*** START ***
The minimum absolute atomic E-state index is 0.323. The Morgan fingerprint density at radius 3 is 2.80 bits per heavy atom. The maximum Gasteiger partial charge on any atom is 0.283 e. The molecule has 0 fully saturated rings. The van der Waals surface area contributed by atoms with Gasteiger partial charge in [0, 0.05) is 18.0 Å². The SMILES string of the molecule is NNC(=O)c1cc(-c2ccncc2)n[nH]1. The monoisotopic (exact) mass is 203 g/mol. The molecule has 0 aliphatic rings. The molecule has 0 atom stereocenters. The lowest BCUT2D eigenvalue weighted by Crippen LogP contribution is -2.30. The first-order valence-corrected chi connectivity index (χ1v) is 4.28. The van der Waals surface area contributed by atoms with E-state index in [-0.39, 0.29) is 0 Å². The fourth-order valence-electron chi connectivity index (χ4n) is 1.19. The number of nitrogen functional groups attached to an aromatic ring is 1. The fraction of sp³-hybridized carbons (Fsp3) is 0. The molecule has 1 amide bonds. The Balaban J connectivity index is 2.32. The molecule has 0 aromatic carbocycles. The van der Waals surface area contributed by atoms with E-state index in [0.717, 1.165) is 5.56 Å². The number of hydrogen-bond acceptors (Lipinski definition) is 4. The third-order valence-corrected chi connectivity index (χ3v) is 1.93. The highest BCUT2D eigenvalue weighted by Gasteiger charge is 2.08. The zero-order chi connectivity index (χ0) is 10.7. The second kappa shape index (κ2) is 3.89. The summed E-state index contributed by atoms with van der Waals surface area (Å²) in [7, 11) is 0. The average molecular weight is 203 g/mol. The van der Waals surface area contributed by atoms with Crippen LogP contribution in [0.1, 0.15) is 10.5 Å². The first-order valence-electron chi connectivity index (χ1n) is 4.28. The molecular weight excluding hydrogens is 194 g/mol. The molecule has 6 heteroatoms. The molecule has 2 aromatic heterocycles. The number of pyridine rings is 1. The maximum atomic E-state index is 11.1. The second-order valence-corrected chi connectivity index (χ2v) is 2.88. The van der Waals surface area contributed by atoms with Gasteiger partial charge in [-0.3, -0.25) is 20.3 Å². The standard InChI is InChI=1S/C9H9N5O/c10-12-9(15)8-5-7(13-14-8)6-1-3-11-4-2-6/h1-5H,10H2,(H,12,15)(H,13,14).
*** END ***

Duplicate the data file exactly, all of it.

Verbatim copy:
The minimum absolute atomic E-state index is 0.323. The Morgan fingerprint density at radius 3 is 2.80 bits per heavy atom. The maximum Gasteiger partial charge on any atom is 0.283 e. The molecule has 0 fully saturated rings. The van der Waals surface area contributed by atoms with Gasteiger partial charge in [0, 0.05) is 18.0 Å². The SMILES string of the molecule is NNC(=O)c1cc(-c2ccncc2)n[nH]1. The monoisotopic (exact) mass is 203 g/mol. The molecule has 0 aliphatic rings. The molecule has 0 atom stereocenters. The lowest BCUT2D eigenvalue weighted by Crippen LogP contribution is -2.30. The first-order valence-corrected chi connectivity index (χ1v) is 4.28. The van der Waals surface area contributed by atoms with E-state index in [-0.39, 0.29) is 0 Å². The fourth-order valence-electron chi connectivity index (χ4n) is 1.19. The number of nitrogen functional groups attached to an aromatic ring is 1. The fraction of sp³-hybridized carbons (Fsp3) is 0. The molecule has 1 amide bonds. The Balaban J connectivity index is 2.32. The molecule has 0 aromatic carbocycles. The van der Waals surface area contributed by atoms with E-state index in [0.717, 1.165) is 5.56 Å². The number of hydrogen-bond acceptors (Lipinski definition) is 4. The third-order valence-corrected chi connectivity index (χ3v) is 1.93. The highest BCUT2D eigenvalue weighted by Gasteiger charge is 2.08. The zero-order chi connectivity index (χ0) is 10.7. The second kappa shape index (κ2) is 3.89. The summed E-state index contributed by atoms with van der Waals surface area (Å²) in [7, 11) is 0. The average molecular weight is 203 g/mol. The van der Waals surface area contributed by atoms with Crippen LogP contribution in [0.1, 0.15) is 10.5 Å². The first-order valence-electron chi connectivity index (χ1n) is 4.28. The molecular weight excluding hydrogens is 194 g/mol. The molecule has 6 heteroatoms. The molecule has 2 aromatic heterocycles. The number of pyridine rings is 1. The maximum atomic E-state index is 11.1. The second-order valence-corrected chi connectivity index (χ2v) is 2.88. The van der Waals surface area contributed by atoms with Gasteiger partial charge in [-0.3, -0.25) is 20.3 Å². The standard InChI is InChI=1S/C9H9N5O/c10-12-9(15)8-5-7(13-14-8)6-1-3-11-4-2-6/h1-5H,10H2,(H,12,15)(H,13,14).